Colorado Fire Update: Current Colorado Wildfire Situation

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Raging Wildfires in Colorado 

Colorado has continued to deal with several wildfires in different parts of the state, including Estes Park, Boulder, and Fort Collins, where the fire is at its peak. The severe raging fire has been attributed to the persistent dry conditions in almost all areas in the city. According to the Colorado news outfits, the current fire is the largest the state has ever seen, forcing the government to evacuate hundreds of homes.

With this fire comes thick smoke which has adversely affect the air quality and water quality in the affected area, as well as the Colorado weather. This has forced the U.S. Department of Agriculture to close all National Forest Land in the state, in areas like Larimer, Boulder, Gilpin, Jefferson, and Clear Creek.

The Cameron Peak Fire is officially the largest wildfire in the history of Colorado. It started on 13th August and has continued for over two months later. This extensive wildfire has claimed over 208,663 acres or 323 square miles, with the government only able to achieve 64% containment. Asides from the Cameron Peak Fire, Colorado is also dealing with fires in other areas of the state. 

Wildfires and Water Supplies – How does wildfire pollute water supply?

Wildfires are supposed to be a natural part of the ecosystems in most cases. However, the recent wildfires are not only more severe but also extensively destructive, taking out trees, wildlife, vegetation, and even infrastructure. According to the EPA, wildfires can impact our water supply and make them unfit for recreation, fishing, irrigation, drinking, and other applications. It is even more worrisome to note that the adverse effects of wildfires on water supplies can last for years after the fire has been extinguished or contained. 

Multiple scientific evidences suggest that destructive wildfires in the West leach bring cancer-causing chemicals like benzene into groundwater. Water bodies – water reservoirs, lakes, and streams – are contaminated with  ash-related contaminants, which settles on them during the burning. Likewise, vegetations are lost during wildfires. Without the soil to retain water, the entire landscape is conducive to flooding and erosion. Even the regular rainstorms will wash down massive amounts of ash sediment, nutrients, and contaminants into all the surrounding water bodies. Drinking-water utilities are expected to come up with viable plans and strategies to better manage floods and treat polluted water resulting from forest fires.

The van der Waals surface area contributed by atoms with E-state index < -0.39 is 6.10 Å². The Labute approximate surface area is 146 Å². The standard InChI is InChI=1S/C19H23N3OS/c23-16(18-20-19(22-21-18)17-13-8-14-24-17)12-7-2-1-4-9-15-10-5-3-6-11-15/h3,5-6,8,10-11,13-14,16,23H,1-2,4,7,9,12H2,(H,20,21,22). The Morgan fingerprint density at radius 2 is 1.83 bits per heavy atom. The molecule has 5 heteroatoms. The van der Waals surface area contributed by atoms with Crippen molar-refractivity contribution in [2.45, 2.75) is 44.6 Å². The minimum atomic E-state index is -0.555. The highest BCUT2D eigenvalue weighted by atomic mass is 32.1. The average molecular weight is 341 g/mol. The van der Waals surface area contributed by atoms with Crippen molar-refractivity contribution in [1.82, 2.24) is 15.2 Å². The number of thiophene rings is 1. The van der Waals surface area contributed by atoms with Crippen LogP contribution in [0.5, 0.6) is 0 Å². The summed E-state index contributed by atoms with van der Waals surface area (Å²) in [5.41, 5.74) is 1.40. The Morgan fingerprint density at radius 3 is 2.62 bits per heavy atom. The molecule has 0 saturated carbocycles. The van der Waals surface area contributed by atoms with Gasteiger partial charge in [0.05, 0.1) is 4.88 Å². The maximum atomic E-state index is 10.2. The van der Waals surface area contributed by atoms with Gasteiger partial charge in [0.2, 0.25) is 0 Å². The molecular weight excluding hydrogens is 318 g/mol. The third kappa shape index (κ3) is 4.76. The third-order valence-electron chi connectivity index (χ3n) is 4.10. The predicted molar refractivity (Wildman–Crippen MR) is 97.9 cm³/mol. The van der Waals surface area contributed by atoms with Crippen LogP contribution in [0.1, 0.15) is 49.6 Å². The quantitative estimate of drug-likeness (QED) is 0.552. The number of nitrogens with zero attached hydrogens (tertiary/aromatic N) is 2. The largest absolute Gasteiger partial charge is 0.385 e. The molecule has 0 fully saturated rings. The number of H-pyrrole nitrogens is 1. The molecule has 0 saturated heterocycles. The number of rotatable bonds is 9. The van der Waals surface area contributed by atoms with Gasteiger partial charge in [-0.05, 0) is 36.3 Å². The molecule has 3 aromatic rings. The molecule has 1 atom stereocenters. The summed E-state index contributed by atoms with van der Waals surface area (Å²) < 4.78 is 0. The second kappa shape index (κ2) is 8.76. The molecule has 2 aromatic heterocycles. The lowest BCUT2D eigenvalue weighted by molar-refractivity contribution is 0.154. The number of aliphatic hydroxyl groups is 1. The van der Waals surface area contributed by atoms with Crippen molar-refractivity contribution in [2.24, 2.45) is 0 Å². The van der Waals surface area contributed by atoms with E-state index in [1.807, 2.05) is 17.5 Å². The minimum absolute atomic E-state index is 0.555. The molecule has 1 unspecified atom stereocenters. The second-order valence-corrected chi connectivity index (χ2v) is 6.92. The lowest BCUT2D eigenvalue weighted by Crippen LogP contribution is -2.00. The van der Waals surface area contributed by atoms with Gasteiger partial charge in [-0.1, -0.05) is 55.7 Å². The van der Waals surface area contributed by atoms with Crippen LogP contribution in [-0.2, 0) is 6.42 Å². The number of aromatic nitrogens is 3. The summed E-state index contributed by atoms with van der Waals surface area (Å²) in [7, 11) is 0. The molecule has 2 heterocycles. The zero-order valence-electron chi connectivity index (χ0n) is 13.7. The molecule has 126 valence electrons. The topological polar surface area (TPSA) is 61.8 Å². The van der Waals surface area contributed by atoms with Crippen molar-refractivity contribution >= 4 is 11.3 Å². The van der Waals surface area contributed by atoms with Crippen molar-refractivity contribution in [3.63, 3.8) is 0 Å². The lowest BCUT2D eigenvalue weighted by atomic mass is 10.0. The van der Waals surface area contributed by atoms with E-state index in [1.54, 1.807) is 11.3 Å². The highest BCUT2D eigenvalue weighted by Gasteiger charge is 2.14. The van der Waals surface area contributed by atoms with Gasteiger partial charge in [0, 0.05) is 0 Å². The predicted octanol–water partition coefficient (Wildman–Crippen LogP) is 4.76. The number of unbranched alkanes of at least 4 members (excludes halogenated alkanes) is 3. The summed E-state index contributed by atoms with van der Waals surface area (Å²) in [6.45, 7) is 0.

How to avoid water pollution due to forest fires?

Every forest fire breakout comes with tons of adverse effects on the people living in the area, who can either decide to assess the damage by themselves or wait for fire updates from Colorado news or weather channels. Fortunately, one of the easy signs of wildfire contamination is the awful odor in water, which residents can easily discover and report to the relevant authorities. 

Wildfires are likely come with extensive hazardous drinking water contamination in the affected areas. Such contaminants are usually in the form of toxic chemicals produced by vegetation, plastic material, and structural burning. Whichever way, it leaves tons of volatile organic compounds (VOCs) in the water, including the water inside our homes. Without adequate decontamination, these compounds can cause nausea, diarrhea, and vomiting at the slightest exposure. If not promptly treated, prolonged benzene exposure may lead to increased cancer risk. So, it is important that we find ways to remove these toxic chemicals from our water supplies. 

While we wait for the government to swing into action and treat the general water supply, we can get rid of these toxic chemicals from our household water supply using a suitable water purification solution.

Water Filtration – the ultimate solution to wildfire water contamination

Are you also affected by the Colorado avalanche fire or wildfires in other areas of the state? You can make your water safe for drinking again by subjecting it to Ultra-Filtration Undersink Water Filtration Systems. This water filter has a  0.01 micron Ultra Filtration membrane that can filter out benzene and other harmful contaminants. Unlike other water filtration systems, this water filter does not need electricity, it can be used by inserting the battery. When the city is out of power due to the burning of wildfire, it can still be used normally.

Are you ready to buy a water filter for your household? We recommend you another more affordable Product – Under Sink Water Filter System from Waterdrop. This  water filter system tested against NSF standards, effectively adsorbs 99% of chlorine, lead, mercury, fluoride, arsenic, taste and odor, including benzene. 

Compared with the traditional separated triple stage filter system, this system uses high quality coconut carbon block, activates water molecules, significantly improves the taste of water. Against the wildfire environment, the battery-driven water filter system does not require an undersink electricity supply and produces prime-quality purified water with zero waste water, allowing you to drink pure water and enjoy your exquisite life at a reasonable price.

All that said,  you will most likely have a hard time picking the best. But we have saved you the stress by recommending the Waterdrop TSC Under Sink Water Filter System. This smart under sink water filter runs on USA tech, offers a smart filter life, and efficiently filters off 99% of contaminants, including bad taste, odor, fluoride, chlorine, lead, and benzene, thanks to its multiple advanced filters. 

It is the perfect way to ensure that your household is not exposed to the benzene and other VOCs dissolved in water bodies polluted by wildfires and other environmental pollutants.

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